Ask them in person. In this day and age where everything is communicated via a text message, phone call, or email, go beyond the norm and ask your recommender in person. Once you determine if they’re comfortable with writing a letter of recommendation for you, make sure you provide them with the necessary resources, whether it’s a link or your school’s mailing address, and give them plenty of time to complete it before the deadline.

    Say thank you! No matter who you end up asking, your recommender is giving up some of their time to further your success. Send them a handwritten thank you card, thank them in person, or send a small gift to show your gratitude.

  3. Evaluate your social media accounts

    Ever heard the saying, “Check yourself before you wreck yourself?” I can’t think of anything more fitting when it comes to college admissions and your social media accounts. You want to make sure that your accounts are portraying the same person you are describing on your college application. The power of social media is real, and colleges will check your social media accounts to see your true colors. Do yourself a favor and go through each one of your accounts and delete anything that could come across as offensive or inappropriate.

    I’m sure you’re thinking, “What if my accounts are private?” It doesn’t matter. While you may think all your followers are your friends, screenshots are forever.

  4. Confirm that your materials have arrived

    A few days after you submit your application, contact the school’s admissions office to see if they have received your materials. Make sure they have your high school transcript, your SAT/ACT test scores, and letter(s) of recommendation.

    Pro tip #1: Save everything! This includes your applications, your transcripts and test scores, and any other materials that are part of the application process. If you find out that a school is missing any parts of your application, you’ll be able to send it their way immediately.

Tips for the Common App

Some schools also use a one-stop-shop college application program that helps students apply to colleges with ease. The Common Application, also known as the “Common App,” is a non-profit membership organization that represents nearly 900 higher education institutions. According to their website, they connect applicants and those who support them to a wide array of public and private colleges and universities across all 50 U.S. states, and 20 countries.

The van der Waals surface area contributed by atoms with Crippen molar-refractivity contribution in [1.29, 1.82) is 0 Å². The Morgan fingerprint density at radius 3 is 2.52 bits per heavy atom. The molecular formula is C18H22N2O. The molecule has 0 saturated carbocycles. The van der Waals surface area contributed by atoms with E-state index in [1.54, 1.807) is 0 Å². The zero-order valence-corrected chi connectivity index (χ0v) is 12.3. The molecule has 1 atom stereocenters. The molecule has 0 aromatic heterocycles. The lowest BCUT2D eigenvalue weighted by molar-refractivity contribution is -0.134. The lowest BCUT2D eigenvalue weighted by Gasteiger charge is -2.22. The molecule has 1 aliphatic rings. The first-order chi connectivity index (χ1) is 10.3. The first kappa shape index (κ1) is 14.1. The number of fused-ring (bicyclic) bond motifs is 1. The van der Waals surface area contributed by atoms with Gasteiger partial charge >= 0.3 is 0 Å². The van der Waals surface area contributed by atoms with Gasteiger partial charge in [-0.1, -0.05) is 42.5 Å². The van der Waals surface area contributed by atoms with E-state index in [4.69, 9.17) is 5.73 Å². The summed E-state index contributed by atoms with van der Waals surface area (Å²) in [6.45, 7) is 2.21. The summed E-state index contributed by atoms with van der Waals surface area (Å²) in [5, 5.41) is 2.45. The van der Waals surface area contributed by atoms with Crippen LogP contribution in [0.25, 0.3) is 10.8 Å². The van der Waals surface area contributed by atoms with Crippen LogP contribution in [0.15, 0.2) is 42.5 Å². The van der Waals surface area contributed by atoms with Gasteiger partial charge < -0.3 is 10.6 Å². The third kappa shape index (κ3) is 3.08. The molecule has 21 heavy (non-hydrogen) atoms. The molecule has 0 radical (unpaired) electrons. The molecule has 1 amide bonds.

If your potential school uses the Common App as an application tool, use these tips and tricks to best utilize the program:

  1. Utilize the entire app

    The Common App is a great resource for finding and applying to colleges. Its “explore colleges” function allows you to search for colleges based on criteria like the location of the school, the campus setting, the types of financial aid awarded, and even by specialized missions (for example, an all-women’s or all-men’s college, a tribal college, or a Historically Black College and University). This is a great function that can help you find your perfect college fit, even if you’ve never been exposed to it before.

  2. Start your application early

    The latest and greatest edition of the Common App goes live on August 1 every year to kick off the college application season. For those students and families who may be tackling the Common App for the first time, starting early is a great opportunity to familiarize yourself with the program before things like homework and after school activities become a reality.

    Be sure to review some of the requirements for schools you’re considering, as well as some of the background information they’re seeking before you dive in headfirst.

    Starting early also allows you to take your time! You can focus more on the quality of your work rather than meeting a certain deadline. You don’t want to be the applicant that spells their name wrong. 😊

  3. Ask for help

    This may be the first time you’re filling out a college application or using the College App, and that’s okay. If you run into any confusion, or if you have any questions in general, the Common App has a “Solutions Center” that can be reached 24 hours a day, 7 days a week. In some cases, you may be able to even utilize their live chat function.

    Pro tip #2: Even though it’s super easy to apply to a ton of colleges on the Common App at once, don’t overdo it. Make sure you still do your research and apply to colleges and universities that align with your goals for your future.

Tips for the college application essay